That restricted land, known as the Chernobyl Exclusion Zone, now extends 1,000 square miles (2,589 square kilometres). It's illegal to live there (though a few families have defied the law by moving back), and off-limits to visitors under age 18.
For decades, the tourists who did come to the area were only permitted to observe the abandoned schoolyards, amusement parks, and classrooms outside the nuclear plant. Those areas aren't considered dangerous anymore; in fact, you'd probably receive a higher dose of radiation from the flight over.
But the infamous Reactor 4, where the explosion occurred, remained closed to everyone except researchers, cleanup workers, and a few journalists – until now.
Chernobyl tour companies recently told CNN that Ukraine will now allow tourists to visit the reactor's control room, where decisions were made that ultimately contributed to the disaster. In that room, Chernobyl's deputy chief engineer is thought to have instructed operators to continue a safety test despite a significant drop in power that made it dangerous to keep working.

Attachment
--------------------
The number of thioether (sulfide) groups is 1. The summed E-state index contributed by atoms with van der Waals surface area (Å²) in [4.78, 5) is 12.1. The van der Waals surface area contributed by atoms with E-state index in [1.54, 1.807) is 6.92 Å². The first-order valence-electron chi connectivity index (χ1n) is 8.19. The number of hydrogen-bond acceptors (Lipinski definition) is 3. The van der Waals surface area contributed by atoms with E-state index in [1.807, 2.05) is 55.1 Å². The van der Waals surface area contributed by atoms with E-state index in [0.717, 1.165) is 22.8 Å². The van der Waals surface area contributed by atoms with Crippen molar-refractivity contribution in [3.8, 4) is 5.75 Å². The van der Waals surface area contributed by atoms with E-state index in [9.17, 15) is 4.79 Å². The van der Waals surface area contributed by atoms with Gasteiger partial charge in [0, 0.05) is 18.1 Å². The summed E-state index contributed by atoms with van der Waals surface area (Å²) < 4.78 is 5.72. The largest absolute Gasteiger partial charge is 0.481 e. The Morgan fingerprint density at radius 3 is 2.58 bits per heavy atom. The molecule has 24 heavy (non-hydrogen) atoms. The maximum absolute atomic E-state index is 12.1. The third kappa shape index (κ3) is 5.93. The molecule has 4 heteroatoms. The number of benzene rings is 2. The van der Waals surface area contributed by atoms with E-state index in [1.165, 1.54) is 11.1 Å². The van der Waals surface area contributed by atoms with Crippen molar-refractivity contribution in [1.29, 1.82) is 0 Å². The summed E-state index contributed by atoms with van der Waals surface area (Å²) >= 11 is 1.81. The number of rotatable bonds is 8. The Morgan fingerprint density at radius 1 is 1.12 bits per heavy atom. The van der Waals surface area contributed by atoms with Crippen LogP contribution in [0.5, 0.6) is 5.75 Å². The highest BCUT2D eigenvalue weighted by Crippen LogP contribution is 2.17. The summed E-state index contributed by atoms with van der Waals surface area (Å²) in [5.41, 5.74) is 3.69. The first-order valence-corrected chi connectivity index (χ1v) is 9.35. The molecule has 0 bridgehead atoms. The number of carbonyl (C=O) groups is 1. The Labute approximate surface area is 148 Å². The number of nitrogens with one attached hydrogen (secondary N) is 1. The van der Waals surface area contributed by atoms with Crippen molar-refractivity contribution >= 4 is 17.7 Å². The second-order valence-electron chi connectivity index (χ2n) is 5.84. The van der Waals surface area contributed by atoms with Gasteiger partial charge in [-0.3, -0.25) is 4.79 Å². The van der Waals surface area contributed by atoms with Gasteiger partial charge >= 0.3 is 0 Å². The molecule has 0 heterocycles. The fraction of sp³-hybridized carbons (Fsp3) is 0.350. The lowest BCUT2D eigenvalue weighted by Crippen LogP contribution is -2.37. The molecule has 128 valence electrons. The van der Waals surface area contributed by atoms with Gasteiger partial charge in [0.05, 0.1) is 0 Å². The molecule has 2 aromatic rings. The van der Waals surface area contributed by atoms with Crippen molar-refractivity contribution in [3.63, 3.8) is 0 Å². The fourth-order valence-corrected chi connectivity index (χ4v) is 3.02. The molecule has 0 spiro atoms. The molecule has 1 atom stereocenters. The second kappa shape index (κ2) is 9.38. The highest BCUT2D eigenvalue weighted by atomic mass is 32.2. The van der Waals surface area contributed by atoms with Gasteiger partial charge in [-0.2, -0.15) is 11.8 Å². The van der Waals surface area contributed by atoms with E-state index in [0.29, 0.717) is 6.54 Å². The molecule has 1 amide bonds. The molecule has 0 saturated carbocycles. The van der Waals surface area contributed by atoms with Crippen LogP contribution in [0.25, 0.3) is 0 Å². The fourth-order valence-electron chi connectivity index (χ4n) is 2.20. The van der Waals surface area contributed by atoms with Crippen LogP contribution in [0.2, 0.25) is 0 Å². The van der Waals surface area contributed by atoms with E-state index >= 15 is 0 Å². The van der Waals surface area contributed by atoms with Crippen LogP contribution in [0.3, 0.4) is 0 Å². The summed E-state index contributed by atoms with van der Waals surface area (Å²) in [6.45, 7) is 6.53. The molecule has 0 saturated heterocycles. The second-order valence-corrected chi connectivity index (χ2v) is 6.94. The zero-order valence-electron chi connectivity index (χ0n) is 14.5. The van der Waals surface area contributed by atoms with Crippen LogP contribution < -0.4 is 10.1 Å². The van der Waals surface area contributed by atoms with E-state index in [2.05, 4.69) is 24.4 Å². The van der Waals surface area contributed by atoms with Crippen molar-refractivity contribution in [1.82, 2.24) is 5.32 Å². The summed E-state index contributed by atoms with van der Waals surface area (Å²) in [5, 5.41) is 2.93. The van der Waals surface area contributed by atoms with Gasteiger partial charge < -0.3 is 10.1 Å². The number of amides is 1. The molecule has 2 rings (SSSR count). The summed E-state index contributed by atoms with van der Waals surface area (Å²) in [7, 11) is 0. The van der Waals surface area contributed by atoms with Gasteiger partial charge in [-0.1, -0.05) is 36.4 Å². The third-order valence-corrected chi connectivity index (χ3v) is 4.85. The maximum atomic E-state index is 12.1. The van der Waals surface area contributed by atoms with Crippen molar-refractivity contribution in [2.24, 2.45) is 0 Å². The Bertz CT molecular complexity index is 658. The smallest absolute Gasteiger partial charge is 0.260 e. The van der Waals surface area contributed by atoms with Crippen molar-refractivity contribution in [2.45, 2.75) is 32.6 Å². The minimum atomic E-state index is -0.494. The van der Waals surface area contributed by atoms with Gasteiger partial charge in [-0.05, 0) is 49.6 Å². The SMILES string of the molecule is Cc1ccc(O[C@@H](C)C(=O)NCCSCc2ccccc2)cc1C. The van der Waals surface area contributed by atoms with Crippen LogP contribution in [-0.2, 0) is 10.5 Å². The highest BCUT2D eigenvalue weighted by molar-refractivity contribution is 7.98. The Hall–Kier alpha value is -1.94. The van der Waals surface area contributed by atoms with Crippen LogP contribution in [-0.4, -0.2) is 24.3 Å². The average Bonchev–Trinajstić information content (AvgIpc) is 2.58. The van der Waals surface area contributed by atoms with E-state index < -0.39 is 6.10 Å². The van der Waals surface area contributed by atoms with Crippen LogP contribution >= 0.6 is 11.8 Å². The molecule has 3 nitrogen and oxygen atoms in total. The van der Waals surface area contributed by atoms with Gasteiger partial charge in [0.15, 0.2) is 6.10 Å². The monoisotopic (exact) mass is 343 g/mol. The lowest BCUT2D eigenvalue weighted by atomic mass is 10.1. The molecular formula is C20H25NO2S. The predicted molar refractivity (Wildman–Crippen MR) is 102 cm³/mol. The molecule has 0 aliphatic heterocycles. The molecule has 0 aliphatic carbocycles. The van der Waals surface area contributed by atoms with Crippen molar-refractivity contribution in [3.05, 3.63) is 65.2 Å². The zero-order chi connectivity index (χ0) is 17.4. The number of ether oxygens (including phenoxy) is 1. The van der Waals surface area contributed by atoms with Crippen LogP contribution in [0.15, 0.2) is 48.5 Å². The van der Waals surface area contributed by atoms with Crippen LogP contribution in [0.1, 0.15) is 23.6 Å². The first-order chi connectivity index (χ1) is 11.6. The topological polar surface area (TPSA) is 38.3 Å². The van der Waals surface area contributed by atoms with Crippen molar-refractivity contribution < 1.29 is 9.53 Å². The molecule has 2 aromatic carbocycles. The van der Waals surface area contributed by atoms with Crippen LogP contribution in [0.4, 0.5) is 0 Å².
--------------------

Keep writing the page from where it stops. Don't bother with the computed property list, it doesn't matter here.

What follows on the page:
Today, the room's radiation levels could be 40,000 times higher than normal, the Berlin-based news agency Ruptly reported.
So to ensure visitors' safety, anyone who enters the room will have to don a hazmat suit, helmet, mask, and industrial boots. They will also be screened twice for radiation after their tour, which only lasts five minutes to limit exposure.
Ukraine is boosting Chernobyl's reputation as a tourist attraction
Around 85,000 visitors have gone to the exclusion zone this year. Day tours usually cost around US$100 per person.
In July, Ukraine declared Chernobyl an official tourist attraction, a decree meant to regulate tourism in the area. Before that, tourism wasn't officially authorised in the area, so some visitors had reportedly gotten away with bribing security officials and illegally removing objects from the zone.
The Ukrainian government also plans to invest in new pathways and checkpoints to build out the visitor experience at Chernobyl.
"We must give this territory of Ukraine a new life," Ukraine's president, Volodymyr Zelensky, said when he signed the decree in July. "Until now, Chernobyl was a negative part of Ukraine's brand. It's time to change it."
This article was originally published by Business Insider.
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